Scientists have discovered magma building up beneath a town on New Zealand's North Island, and say it could signal the birth of a brand new volcano. 

Since 1950, the researchers report that enough magma to fill 80,000 Olympic-size swimming pools has forced itself beneath the surface of the coastal town of Matata, about 200 kilometres southeast of Auckland, pushing the land up by 40 cm.

The good news is that the researchers aren't predicting an eruption any time soon - volcanoes take thousands of years to form, so it's still early days yet. But the discovery helps to explain a flurry of recent earthquakes in the region, and provides brand new insight into how volcanoes form.

The results were unexpected, because the town hasn't had an active volcano nearby for at least 400,000 years, and is outside of any active volcanic regions. "It was quite a big surprise," lead researcher Ian Hamling told Nick Perry for the Associated Press (AP).

Matata is home to around 650 people, and got the attention of geologists after experiencing higher than usual earthquake activity over the past decade.

They'd assumed this was due to some interesting tectonic plate activity, but after mapping the geological changes in the area over more than 60 years, the team showed that they're likely to be caused by magma stressing and breaking rock as it builds up below the region.

They calculate that the magma pool is still around 9.5 km below the surface, so isn't at risk of erupting in the near future, and might not even turn into a volcano at all - the magma might cool and harden instead. But monitoring the activity over the coming decades will greatly improve our understanding of how this process works.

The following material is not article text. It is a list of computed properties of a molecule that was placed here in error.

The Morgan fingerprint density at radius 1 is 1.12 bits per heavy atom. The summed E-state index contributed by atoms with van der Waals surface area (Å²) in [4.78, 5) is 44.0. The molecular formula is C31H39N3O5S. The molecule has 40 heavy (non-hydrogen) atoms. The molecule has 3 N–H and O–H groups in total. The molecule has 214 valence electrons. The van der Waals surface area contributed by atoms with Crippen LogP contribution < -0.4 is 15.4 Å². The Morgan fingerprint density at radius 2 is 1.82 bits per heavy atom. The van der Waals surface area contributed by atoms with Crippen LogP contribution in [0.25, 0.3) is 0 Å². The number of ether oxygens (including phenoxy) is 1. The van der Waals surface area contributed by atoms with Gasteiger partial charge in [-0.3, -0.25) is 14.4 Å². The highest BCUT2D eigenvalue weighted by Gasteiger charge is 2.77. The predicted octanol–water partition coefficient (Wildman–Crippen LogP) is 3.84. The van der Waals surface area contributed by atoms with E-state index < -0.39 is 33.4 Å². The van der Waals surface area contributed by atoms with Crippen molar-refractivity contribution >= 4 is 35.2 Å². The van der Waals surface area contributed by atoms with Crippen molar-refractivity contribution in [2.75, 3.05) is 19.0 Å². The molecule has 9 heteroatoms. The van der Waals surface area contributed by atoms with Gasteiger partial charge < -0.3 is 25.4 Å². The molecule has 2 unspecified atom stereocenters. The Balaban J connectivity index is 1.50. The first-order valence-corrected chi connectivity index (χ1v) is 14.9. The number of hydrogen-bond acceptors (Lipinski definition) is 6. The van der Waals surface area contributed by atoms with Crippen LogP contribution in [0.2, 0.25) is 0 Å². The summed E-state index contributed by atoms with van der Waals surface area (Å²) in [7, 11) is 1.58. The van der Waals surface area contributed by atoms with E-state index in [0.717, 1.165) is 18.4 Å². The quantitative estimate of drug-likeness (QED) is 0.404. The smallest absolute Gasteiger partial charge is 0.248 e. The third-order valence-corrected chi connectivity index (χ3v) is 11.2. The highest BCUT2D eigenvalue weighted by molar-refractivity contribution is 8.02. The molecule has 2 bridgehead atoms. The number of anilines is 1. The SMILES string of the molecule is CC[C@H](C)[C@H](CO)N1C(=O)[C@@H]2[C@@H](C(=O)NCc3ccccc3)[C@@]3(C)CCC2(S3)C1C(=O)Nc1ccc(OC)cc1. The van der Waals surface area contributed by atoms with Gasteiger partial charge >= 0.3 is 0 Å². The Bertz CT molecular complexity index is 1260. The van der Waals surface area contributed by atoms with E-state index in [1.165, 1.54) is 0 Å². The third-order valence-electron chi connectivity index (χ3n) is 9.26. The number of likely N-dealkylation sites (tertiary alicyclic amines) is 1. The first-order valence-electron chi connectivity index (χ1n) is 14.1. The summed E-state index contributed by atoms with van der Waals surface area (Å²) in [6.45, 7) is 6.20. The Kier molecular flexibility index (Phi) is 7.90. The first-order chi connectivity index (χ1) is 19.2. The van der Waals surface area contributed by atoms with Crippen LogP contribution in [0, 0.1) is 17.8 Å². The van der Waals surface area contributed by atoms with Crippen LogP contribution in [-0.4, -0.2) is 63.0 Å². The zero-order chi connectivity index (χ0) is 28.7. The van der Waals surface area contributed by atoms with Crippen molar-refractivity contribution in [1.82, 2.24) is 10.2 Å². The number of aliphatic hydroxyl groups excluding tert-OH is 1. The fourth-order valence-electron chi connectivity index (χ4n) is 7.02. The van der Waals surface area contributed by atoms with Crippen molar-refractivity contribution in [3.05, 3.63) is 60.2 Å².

You can see an illustration of what the researchers predict is going on below:

5752a169f2305Ian Hamling

That's particularly exciting for scientists, given that the town is just on the outskirts of the Taupo Volcanic Zone - one of the most active volcanic regions in the world.

"Although the ultimate fate of the magma remains unclear, its presence may represent the birth of a new magma chamber on the margins of arguably the world's most active region of silicic volcanism, which has witnessed 25 caldera-forming eruptions over the last 1.6 million years," the researchers write in Science Advances.

To figure out what was going on below the surface, the team used a range of satellites to scan in detail the changes to the region since 1950.

Along with regular GPS mapping, they used a system called interferometric synthetic aperture radar (or InSAR) to bounce radars at the region and measure the pattern at which they come back - allowing them to see centimetre scale changes in the elevation.

Using this data, the team found that an area of land about 400 square kilometres had risen by 40 centimetres since 1950, which suggests that a giant pool of magma is forming beneath the surface. And between 2004 and 2011, the uplift was particularly rapid, which correlated with a series of thousands of small earthquakes in the region.

The team now hopes to use this data to not only understand more about volcano formation, but to create better warning systems for the magma-triggered quakes in future.

Although the researchers are fairly confident with their results, over half of the area they're looking into is located offshore, which means the team can't scan surface level changes, and had to apply the information gained from the land-based region to this area too, which means there's room for error.

Still, Victoria Miller, a volcanologist with Geoscience Australia, who wasn't involved in the research, said it was a pretty exciting find worthy of more investigation. "The scientific analysis seems robust and notes the limitations of modelling an offshore source," Miller told AP.